• Monitor Processes, Materials, or Surroundings — Monitoring and reviewing information from materials, events, or the environment, to detect or assess problems.
  • Making Decisions and Solving Problems — Analyzing information and evaluating results to choose the best solution and solve problems.
  • Documenting/Recording Information — Entering, transcribing, recording, storing, or maintaining information in written or electronic/magnetic form.
  • Communicating with Supervisors, Peers, or Subordinates — Providing information to supervisors, co-workers, and subordinates by telephone, in written form, e-mail, or in person.
  • Processing Information — Compiling, coding, categorizing, calculating, tabulating, auditing, or verifying information or data.
  • Identifying Objects, Actions, and Events — Identifying information by categorizing, estimating, recognizing differences or similarities, and detecting changes in circumstances or events.
  • Estimating the Quantifiable Characteristics of Products, Events, or Information — Estimating sizes, distances, and quantities; or determining time, costs, resources, or materials needed to perform a work activity.
  • Inspecting Equipment, Structures, or Material — Inspecting equipment, structures, or materials to identify the cause of errors or other problems or defects.
  • Interpreting the Meaning of Information for Others — Translating or explaining what information means and how it can be used.
  • Organizing, Planning, and Prioritizing Work — Developing specific goals and plans to prioritize, organize, and accomplish your work.
  • Communicating with Persons Outside Organization — Communicating with people outside the organization, representing the organization to customers, the public, government, and other external sources. This information can be exchanged in person, in writing, or by telephone or e-mail.
  • Developing Objectives and Strategies — Establishing long-range objectives and specifying the strategies and actions to achieve them.
  • Establishing and Maintaining Interpersonal Relationships — Developing constructive and cooperative working relationships with others, and maintaining them over time.
  • Guiding, Directing, and Motivating Subordinates — Providing guidance and direction to subordinates, including setting performance standards and monitoring performance.
  • Developing and Building Teams — Encouraging and building mutual trust, respect, and cooperation among team members.
  • Scheduling Work and Activities — Scheduling events, programs, and activities, as well as the work of others.
  • Training and Teaching Others — Identifying the educational needs of others, developing formal educational or training programs or classes, and teaching or instructing others.
  • Provide Consultation and Advice to Others — Providing guidance and expert advice to management or other groups on technical, systems-, or process-related topics.
  • Evaluating Information to Determine Compliance with Standards — Using relevant information and individual judgment to determine whether events or processes comply with laws, regulations, or standards.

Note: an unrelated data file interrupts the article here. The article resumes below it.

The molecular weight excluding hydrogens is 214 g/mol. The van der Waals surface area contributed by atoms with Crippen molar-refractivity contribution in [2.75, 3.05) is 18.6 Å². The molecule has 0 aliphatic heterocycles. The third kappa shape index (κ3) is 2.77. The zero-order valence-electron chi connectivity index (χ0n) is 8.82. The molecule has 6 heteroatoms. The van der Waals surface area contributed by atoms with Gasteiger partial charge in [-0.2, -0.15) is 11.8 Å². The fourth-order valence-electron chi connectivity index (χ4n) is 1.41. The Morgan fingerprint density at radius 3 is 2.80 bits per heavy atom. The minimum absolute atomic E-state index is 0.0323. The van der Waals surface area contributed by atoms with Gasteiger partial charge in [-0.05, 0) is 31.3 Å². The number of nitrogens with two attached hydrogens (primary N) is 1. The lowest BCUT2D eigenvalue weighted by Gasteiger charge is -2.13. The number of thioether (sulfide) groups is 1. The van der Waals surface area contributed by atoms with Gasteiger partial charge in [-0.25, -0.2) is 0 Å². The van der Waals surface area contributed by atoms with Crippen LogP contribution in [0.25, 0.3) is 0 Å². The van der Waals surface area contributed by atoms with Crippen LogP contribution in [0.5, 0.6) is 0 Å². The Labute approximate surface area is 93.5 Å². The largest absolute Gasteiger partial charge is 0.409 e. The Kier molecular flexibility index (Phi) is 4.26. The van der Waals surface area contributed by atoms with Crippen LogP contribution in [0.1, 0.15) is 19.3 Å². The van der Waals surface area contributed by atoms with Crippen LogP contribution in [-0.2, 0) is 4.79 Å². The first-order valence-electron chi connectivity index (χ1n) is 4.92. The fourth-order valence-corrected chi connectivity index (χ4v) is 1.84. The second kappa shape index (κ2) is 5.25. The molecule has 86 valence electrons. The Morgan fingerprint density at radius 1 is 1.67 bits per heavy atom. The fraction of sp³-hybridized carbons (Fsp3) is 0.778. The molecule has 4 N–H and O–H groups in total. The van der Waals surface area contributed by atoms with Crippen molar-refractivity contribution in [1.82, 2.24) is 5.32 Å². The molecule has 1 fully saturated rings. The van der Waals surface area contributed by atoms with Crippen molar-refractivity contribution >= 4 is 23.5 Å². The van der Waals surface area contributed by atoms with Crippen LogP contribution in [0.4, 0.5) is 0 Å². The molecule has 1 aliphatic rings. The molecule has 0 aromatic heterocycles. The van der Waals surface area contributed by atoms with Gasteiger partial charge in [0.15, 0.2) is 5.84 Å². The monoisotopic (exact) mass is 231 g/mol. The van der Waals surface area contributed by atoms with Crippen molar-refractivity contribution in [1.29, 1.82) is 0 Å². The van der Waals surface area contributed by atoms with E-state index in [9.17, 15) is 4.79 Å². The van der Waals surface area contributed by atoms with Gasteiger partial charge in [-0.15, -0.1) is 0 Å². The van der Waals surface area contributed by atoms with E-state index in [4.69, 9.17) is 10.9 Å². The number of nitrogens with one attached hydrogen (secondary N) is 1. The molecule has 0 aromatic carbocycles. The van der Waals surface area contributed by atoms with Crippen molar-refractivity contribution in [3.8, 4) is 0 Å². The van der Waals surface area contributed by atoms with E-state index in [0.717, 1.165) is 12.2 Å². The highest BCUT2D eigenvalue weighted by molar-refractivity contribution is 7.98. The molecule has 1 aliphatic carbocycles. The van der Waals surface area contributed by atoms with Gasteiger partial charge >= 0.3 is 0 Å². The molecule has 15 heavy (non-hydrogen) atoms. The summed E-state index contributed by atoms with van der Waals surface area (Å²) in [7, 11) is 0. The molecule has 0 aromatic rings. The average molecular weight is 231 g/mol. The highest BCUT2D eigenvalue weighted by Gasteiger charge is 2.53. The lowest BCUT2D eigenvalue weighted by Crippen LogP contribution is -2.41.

• Judging the Qualities of Things, Services, or People — Assessing the value, importance, or quality of things or people.
  • Controlling Machines and Processes — Using either control mechanisms or direct physical activity to operate machines or processes (not including computers or vehicles).
  • Coordinating the Work and Activities of Others — Getting members of a group to work together to accomplish tasks.
  • Coaching and Developing Others — Identifying the developmental needs of others and coaching, mentoring, or otherwise helping others to improve their knowledge or skills.

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Detailed Work Activities

  • Prepare scientific or technical reports or presentations.
  • Develop theories or models of physical phenomena.
  • Develop new or advanced products or production methods.
  • Instruct college students in physical or life sciences.
  • Confer with clients to exchange information.
  • Advise others on the development or use of new technologies.
  • Test quality of materials or finished products.
  • Monitor operational procedures in technical environments to ensure conformance to standards.
  • Collect information from people through observation, interviews, or surveys.

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Work Context

  • Electronic Mail — 94% responded “Every day.”
  • Indoors, Environmentally Controlled — 79% responded “Every day.”
  • Face-to-Face Discussions — 60% responded “Every day.”
  • Duration of Typical Work Week — 75% responded “More than 40 hours.”
  • Telephone — 52% responded “Every day.”
  • Freedom to Make Decisions — 54% responded “Some freedom.”
  • Importance of Being Exact or Accurate — 44% responded “Extremely important.”
  • Structured versus Unstructured Work — 49% responded “Some freedom.”
  • Work With Work Group or Team — 42% responded “Extremely important.”
  • Wear Common Protective or Safety Equipment such as Safety Shoes, Glasses, Gloves, Hearing Protection, Hard Hats, or Life Jackets — 40% responded “Every day.”
  • Contact With Others — 42% responded “Contact with others most of the time.”
  • Level of Competition — 46% responded “Highly competitive.”
  • Responsible for Others' Health and Safety — 33% responded “Moderate responsibility.”
  • Letters and Memos — 40% responded “Once a month or more but not every week.”
  • Spend Time Sitting — 50% responded “More than half the time.”
  • Impact of Decisions on Co-workers or Company Results — 40% responded “Important results.”
  • Coordinate or Lead Others — 43% responded “Important.”
  • Consequence of Error — 25% responded “Very serious.”
  • Responsibility for Outcomes and Results — 50% responded “Moderate responsibility.”